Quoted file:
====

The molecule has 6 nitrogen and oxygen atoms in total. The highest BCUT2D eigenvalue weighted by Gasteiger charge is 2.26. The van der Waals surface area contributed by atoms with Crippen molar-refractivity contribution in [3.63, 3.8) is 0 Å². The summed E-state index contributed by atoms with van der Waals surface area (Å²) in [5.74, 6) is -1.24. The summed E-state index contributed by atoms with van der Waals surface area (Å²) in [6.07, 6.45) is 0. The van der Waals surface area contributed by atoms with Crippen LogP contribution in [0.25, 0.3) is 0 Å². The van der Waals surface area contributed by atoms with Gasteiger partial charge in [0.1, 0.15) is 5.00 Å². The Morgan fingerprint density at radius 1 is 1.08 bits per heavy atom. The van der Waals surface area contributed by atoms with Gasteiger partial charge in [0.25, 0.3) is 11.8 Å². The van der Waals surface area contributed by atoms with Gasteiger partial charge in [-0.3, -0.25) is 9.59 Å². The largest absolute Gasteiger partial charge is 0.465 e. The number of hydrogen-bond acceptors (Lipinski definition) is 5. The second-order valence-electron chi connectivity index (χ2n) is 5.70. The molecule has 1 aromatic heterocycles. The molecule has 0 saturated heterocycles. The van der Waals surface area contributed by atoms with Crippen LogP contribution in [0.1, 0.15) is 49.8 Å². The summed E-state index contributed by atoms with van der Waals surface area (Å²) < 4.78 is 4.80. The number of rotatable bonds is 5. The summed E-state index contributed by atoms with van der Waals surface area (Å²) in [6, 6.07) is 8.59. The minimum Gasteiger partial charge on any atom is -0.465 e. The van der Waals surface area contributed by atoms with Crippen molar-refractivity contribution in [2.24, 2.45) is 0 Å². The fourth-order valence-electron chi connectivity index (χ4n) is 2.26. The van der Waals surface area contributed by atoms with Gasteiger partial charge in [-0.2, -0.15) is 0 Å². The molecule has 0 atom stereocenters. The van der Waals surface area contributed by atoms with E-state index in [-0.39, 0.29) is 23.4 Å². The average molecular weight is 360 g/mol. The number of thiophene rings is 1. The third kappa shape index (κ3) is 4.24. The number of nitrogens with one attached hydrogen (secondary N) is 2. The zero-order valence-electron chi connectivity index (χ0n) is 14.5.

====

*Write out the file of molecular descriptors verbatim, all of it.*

The molecule has 6 nitrogen and oxygen atoms in total. The highest BCUT2D eigenvalue weighted by Gasteiger charge is 2.26. The van der Waals surface area contributed by atoms with Crippen molar-refractivity contribution in [3.63, 3.8) is 0 Å². The summed E-state index contributed by atoms with van der Waals surface area (Å²) in [5.74, 6) is -1.24. The summed E-state index contributed by atoms with van der Waals surface area (Å²) in [6.07, 6.45) is 0. The van der Waals surface area contributed by atoms with Crippen LogP contribution in [0.25, 0.3) is 0 Å². The van der Waals surface area contributed by atoms with Gasteiger partial charge in [0.1, 0.15) is 5.00 Å². The Morgan fingerprint density at radius 1 is 1.08 bits per heavy atom. The van der Waals surface area contributed by atoms with Gasteiger partial charge in [0.25, 0.3) is 11.8 Å². The van der Waals surface area contributed by atoms with Gasteiger partial charge in [-0.3, -0.25) is 9.59 Å². The largest absolute Gasteiger partial charge is 0.465 e. The number of hydrogen-bond acceptors (Lipinski definition) is 5. The second-order valence-electron chi connectivity index (χ2n) is 5.70. The molecule has 1 aromatic heterocycles. The molecule has 0 saturated heterocycles. The van der Waals surface area contributed by atoms with Crippen LogP contribution in [0.1, 0.15) is 49.8 Å². The summed E-state index contributed by atoms with van der Waals surface area (Å²) < 4.78 is 4.80. The number of rotatable bonds is 5. The summed E-state index contributed by atoms with van der Waals surface area (Å²) in [6, 6.07) is 8.59. The minimum Gasteiger partial charge on any atom is -0.465 e. The van der Waals surface area contributed by atoms with Crippen molar-refractivity contribution in [2.24, 2.45) is 0 Å². The fourth-order valence-electron chi connectivity index (χ4n) is 2.26. The van der Waals surface area contributed by atoms with Gasteiger partial charge in [-0.2, -0.15) is 0 Å². The molecule has 0 atom stereocenters. The van der Waals surface area contributed by atoms with E-state index in [-0.39, 0.29) is 23.4 Å². The average molecular weight is 360 g/mol. The number of thiophene rings is 1. The third kappa shape index (κ3) is 4.24. The number of nitrogens with one attached hydrogen (secondary N) is 2. The zero-order valence-electron chi connectivity index (χ0n) is 14.5.